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NCJ Number: NCJ 240514     Find in a Library
Title: Fathers and Domestic Violence: Building Motivation for Change Through Perpetrator Programmes
  Document URL: HTML 
Author(s): Nicky Stanley ; Nicola Graham-Kevan ; Rachel Borthwick
  Journal: Child Abuse Review  Volume:21  Issue:4  Dated:July - August 2012  Pages:264 to 274
Date Published: 08/2012
Page Count: 11
  Annotation: This paper examined a perpetrators' program to explore ways in which men's roles and constructions of themselves as fathers can contribute to enhanced motivation to change abusive behavior.
Abstract: Men's intersecting identities as fathers and as perpetrators of domestic violence are increasingly acknowledged in research and practice and children's social services are referring such men to perpetrator programs. This paper draws on the evaluation of a newly established voluntary program for male perpetrators of domestic violence in north-east England to consider how men's involvement with children's social services and fathering roles shaped motivation to engage with a process of change. The evaluation drew on project throughput data and background information on program participants as well as interviews undertaken with men and their partners. Men who were currently involved with children's social services were found to be more likely than other program participants to engage with the program for more than five sessions. The desire to secure or regain access to their children or to avoid care proceedings was an extrinsic form of motivation that appeared effective in securing men's initial engagement with the program. However, children could also function as a form of intrinsic motivation with men developing their awareness of the impact of abusive behavior on children and viewing their participation in the program as a means of becoming a ‘better father’. Abstract published by arrangement with John Wiley & Sons.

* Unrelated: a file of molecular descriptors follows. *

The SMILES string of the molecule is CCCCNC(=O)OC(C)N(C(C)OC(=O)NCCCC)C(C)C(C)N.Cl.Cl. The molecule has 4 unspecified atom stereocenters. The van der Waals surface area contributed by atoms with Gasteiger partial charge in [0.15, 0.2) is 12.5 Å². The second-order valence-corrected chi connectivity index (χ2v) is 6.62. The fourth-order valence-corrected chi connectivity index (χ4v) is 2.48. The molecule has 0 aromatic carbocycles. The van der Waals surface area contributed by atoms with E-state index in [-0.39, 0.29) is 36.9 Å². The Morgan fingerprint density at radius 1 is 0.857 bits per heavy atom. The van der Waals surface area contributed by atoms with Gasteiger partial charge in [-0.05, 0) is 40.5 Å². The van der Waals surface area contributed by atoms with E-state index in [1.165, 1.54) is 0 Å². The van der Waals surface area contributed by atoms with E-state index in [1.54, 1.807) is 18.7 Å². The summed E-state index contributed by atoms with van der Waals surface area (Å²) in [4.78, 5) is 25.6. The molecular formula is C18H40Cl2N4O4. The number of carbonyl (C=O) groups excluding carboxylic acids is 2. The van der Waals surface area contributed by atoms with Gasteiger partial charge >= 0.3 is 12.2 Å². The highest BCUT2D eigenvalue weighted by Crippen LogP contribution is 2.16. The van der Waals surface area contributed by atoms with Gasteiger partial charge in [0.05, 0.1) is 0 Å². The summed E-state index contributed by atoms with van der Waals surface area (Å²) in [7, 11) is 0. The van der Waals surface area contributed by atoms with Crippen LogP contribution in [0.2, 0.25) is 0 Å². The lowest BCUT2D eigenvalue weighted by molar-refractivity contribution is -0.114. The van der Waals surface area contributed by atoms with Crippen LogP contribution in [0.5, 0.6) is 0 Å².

Main Term(s): Domestic assault
Index Term(s): Male offenders ; Voluntary treatment ; Child welfare ; Treatment intervention model
Type: Research (Applied/Empirical)
Country: United Kingdom
Language: English
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